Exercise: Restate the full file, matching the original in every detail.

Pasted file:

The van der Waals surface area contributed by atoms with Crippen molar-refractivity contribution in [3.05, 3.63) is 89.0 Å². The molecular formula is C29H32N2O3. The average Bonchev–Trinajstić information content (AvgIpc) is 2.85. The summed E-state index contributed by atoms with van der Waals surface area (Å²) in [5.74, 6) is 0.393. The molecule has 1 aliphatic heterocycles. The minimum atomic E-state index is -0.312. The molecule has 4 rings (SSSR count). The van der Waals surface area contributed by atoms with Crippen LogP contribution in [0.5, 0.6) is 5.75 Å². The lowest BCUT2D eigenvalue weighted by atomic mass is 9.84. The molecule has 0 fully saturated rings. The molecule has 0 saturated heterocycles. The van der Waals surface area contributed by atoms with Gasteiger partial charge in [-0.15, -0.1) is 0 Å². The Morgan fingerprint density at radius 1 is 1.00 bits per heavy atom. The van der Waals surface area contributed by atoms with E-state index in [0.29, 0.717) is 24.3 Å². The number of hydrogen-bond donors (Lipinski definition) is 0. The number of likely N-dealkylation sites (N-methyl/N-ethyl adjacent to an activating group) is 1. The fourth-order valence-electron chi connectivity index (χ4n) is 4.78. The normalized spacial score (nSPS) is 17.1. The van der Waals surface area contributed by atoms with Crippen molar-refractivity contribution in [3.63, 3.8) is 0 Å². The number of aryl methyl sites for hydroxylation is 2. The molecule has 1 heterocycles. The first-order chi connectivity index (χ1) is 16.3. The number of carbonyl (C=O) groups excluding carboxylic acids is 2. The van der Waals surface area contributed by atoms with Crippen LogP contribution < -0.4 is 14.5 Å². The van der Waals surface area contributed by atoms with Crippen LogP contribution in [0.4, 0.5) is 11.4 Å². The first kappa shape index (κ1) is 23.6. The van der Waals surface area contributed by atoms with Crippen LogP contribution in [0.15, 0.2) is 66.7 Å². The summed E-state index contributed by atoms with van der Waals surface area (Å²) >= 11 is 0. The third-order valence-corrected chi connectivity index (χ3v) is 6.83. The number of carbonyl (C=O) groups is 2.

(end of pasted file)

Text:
The van der Waals surface area contributed by atoms with Crippen molar-refractivity contribution in [3.05, 3.63) is 89.0 Å². The molecular formula is C29H32N2O3. The average Bonchev–Trinajstić information content (AvgIpc) is 2.85. The summed E-state index contributed by atoms with van der Waals surface area (Å²) in [5.74, 6) is 0.393. The molecule has 1 aliphatic heterocycles. The minimum atomic E-state index is -0.312. The molecule has 4 rings (SSSR count). The van der Waals surface area contributed by atoms with Crippen LogP contribution in [0.5, 0.6) is 5.75 Å². The lowest BCUT2D eigenvalue weighted by atomic mass is 9.84. The molecule has 0 fully saturated rings. The molecule has 0 saturated heterocycles. The van der Waals surface area contributed by atoms with Gasteiger partial charge in [-0.15, -0.1) is 0 Å². The Morgan fingerprint density at radius 1 is 1.00 bits per heavy atom. The van der Waals surface area contributed by atoms with E-state index in [0.29, 0.717) is 24.3 Å². The number of hydrogen-bond donors (Lipinski definition) is 0. The number of likely N-dealkylation sites (N-methyl/N-ethyl adjacent to an activating group) is 1. The fourth-order valence-electron chi connectivity index (χ4n) is 4.78. The normalized spacial score (nSPS) is 17.1. The van der Waals surface area contributed by atoms with Crippen molar-refractivity contribution in [3.63, 3.8) is 0 Å². The number of aryl methyl sites for hydroxylation is 2. The molecule has 1 heterocycles. The first-order chi connectivity index (χ1) is 16.3. The number of carbonyl (C=O) groups excluding carboxylic acids is 2. The van der Waals surface area contributed by atoms with Crippen LogP contribution < -0.4 is 14.5 Å². The van der Waals surface area contributed by atoms with Crippen LogP contribution in [0.4, 0.5) is 11.4 Å². The first kappa shape index (κ1) is 23.6. The van der Waals surface area contributed by atoms with Crippen LogP contribution in [0.15, 0.2) is 66.7 Å². The summed E-state index contributed by atoms with van der Waals surface area (Å²) >= 11 is 0. The third-order valence-corrected chi connectivity index (χ3v) is 6.83. The number of carbonyl (C=O) groups is 2.